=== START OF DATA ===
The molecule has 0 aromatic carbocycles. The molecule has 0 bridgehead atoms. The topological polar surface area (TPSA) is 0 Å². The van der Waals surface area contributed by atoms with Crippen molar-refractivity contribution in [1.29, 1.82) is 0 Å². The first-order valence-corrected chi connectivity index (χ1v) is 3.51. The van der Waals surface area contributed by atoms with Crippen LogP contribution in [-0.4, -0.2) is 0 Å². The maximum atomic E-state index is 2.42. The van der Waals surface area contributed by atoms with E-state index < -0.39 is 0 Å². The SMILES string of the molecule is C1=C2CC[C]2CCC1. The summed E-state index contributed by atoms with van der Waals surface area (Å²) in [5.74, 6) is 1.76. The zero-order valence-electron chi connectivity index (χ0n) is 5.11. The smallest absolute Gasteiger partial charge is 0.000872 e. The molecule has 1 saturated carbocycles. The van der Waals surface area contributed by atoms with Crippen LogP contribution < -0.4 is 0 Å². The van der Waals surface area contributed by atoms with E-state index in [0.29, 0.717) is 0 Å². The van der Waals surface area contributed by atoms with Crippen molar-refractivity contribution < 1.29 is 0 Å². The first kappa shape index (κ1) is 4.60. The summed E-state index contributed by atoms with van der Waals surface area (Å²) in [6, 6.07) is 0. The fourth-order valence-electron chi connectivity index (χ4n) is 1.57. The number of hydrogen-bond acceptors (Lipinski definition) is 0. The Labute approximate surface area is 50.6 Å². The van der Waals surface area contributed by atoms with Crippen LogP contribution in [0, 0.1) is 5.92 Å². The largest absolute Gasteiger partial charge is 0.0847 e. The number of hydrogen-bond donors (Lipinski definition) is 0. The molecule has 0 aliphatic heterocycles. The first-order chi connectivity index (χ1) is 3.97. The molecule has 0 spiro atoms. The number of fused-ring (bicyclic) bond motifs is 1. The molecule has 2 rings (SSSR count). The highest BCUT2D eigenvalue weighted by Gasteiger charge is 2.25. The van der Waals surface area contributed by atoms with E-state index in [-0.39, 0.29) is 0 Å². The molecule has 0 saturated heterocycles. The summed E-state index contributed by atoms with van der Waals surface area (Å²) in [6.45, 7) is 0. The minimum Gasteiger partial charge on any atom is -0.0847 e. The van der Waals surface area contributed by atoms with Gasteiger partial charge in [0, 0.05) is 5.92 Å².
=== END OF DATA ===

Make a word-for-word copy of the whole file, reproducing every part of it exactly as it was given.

The molecule has 0 aromatic carbocycles. The molecule has 0 bridgehead atoms. The topological polar surface area (TPSA) is 0 Å². The van der Waals surface area contributed by atoms with Crippen molar-refractivity contribution in [1.29, 1.82) is 0 Å². The first-order valence-corrected chi connectivity index (χ1v) is 3.51. The van der Waals surface area contributed by atoms with Crippen LogP contribution in [-0.4, -0.2) is 0 Å². The maximum atomic E-state index is 2.42. The van der Waals surface area contributed by atoms with E-state index < -0.39 is 0 Å². The SMILES string of the molecule is C1=C2CC[C]2CCC1. The summed E-state index contributed by atoms with van der Waals surface area (Å²) in [5.74, 6) is 1.76. The zero-order valence-electron chi connectivity index (χ0n) is 5.11. The smallest absolute Gasteiger partial charge is 0.000872 e. The molecule has 1 saturated carbocycles. The van der Waals surface area contributed by atoms with Crippen LogP contribution < -0.4 is 0 Å². The van der Waals surface area contributed by atoms with E-state index in [0.29, 0.717) is 0 Å². The van der Waals surface area contributed by atoms with Crippen molar-refractivity contribution < 1.29 is 0 Å². The first kappa shape index (κ1) is 4.60. The summed E-state index contributed by atoms with van der Waals surface area (Å²) in [6, 6.07) is 0. The fourth-order valence-electron chi connectivity index (χ4n) is 1.57. The number of hydrogen-bond acceptors (Lipinski definition) is 0. The Labute approximate surface area is 50.6 Å². The van der Waals surface area contributed by atoms with Crippen LogP contribution in [0, 0.1) is 5.92 Å². The largest absolute Gasteiger partial charge is 0.0847 e. The number of hydrogen-bond donors (Lipinski definition) is 0. The molecule has 0 aliphatic heterocycles. The first-order chi connectivity index (χ1) is 3.97. The molecule has 0 spiro atoms. The number of fused-ring (bicyclic) bond motifs is 1. The molecule has 2 rings (SSSR count). The highest BCUT2D eigenvalue weighted by Gasteiger charge is 2.25. The van der Waals surface area contributed by atoms with E-state index in [-0.39, 0.29) is 0 Å². The molecule has 0 saturated heterocycles. The summed E-state index contributed by atoms with van der Waals surface area (Å²) in [6.45, 7) is 0. The minimum Gasteiger partial charge on any atom is -0.0847 e. The van der Waals surface area contributed by atoms with Gasteiger partial charge in [0, 0.05) is 5.92 Å².